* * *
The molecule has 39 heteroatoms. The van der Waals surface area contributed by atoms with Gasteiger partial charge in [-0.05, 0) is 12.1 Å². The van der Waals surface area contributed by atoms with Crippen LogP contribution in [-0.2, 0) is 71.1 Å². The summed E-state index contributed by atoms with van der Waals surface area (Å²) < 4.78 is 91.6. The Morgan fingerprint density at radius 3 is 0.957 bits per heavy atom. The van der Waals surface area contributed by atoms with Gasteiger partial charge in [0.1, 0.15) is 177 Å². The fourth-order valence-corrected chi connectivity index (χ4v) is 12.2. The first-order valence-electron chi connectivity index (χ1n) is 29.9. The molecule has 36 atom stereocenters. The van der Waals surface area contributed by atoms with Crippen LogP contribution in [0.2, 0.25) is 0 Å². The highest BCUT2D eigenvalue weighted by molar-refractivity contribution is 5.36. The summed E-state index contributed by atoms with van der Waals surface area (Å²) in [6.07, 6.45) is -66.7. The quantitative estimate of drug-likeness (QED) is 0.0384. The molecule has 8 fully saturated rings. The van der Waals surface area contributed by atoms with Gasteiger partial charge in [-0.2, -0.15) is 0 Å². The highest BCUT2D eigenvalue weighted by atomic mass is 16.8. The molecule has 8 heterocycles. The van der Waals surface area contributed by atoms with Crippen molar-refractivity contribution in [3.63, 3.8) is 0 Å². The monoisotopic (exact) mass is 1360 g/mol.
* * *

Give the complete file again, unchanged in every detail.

The molecule has 39 heteroatoms. The van der Waals surface area contributed by atoms with Gasteiger partial charge in [-0.05, 0) is 12.1 Å². The van der Waals surface area contributed by atoms with Crippen LogP contribution in [-0.2, 0) is 71.1 Å². The summed E-state index contributed by atoms with van der Waals surface area (Å²) < 4.78 is 91.6. The Morgan fingerprint density at radius 3 is 0.957 bits per heavy atom. The van der Waals surface area contributed by atoms with Gasteiger partial charge in [0.1, 0.15) is 177 Å². The fourth-order valence-corrected chi connectivity index (χ4v) is 12.2. The first-order valence-electron chi connectivity index (χ1n) is 29.9. The molecule has 36 atom stereocenters. The van der Waals surface area contributed by atoms with Crippen LogP contribution in [0.2, 0.25) is 0 Å². The highest BCUT2D eigenvalue weighted by molar-refractivity contribution is 5.36. The summed E-state index contributed by atoms with van der Waals surface area (Å²) in [6.07, 6.45) is -66.7. The quantitative estimate of drug-likeness (QED) is 0.0384. The molecule has 8 fully saturated rings. The van der Waals surface area contributed by atoms with Gasteiger partial charge in [-0.2, -0.15) is 0 Å². The highest BCUT2D eigenvalue weighted by atomic mass is 16.8. The molecule has 8 heterocycles. The van der Waals surface area contributed by atoms with Crippen molar-refractivity contribution in [3.63, 3.8) is 0 Å². The monoisotopic (exact) mass is 1360 g/mol.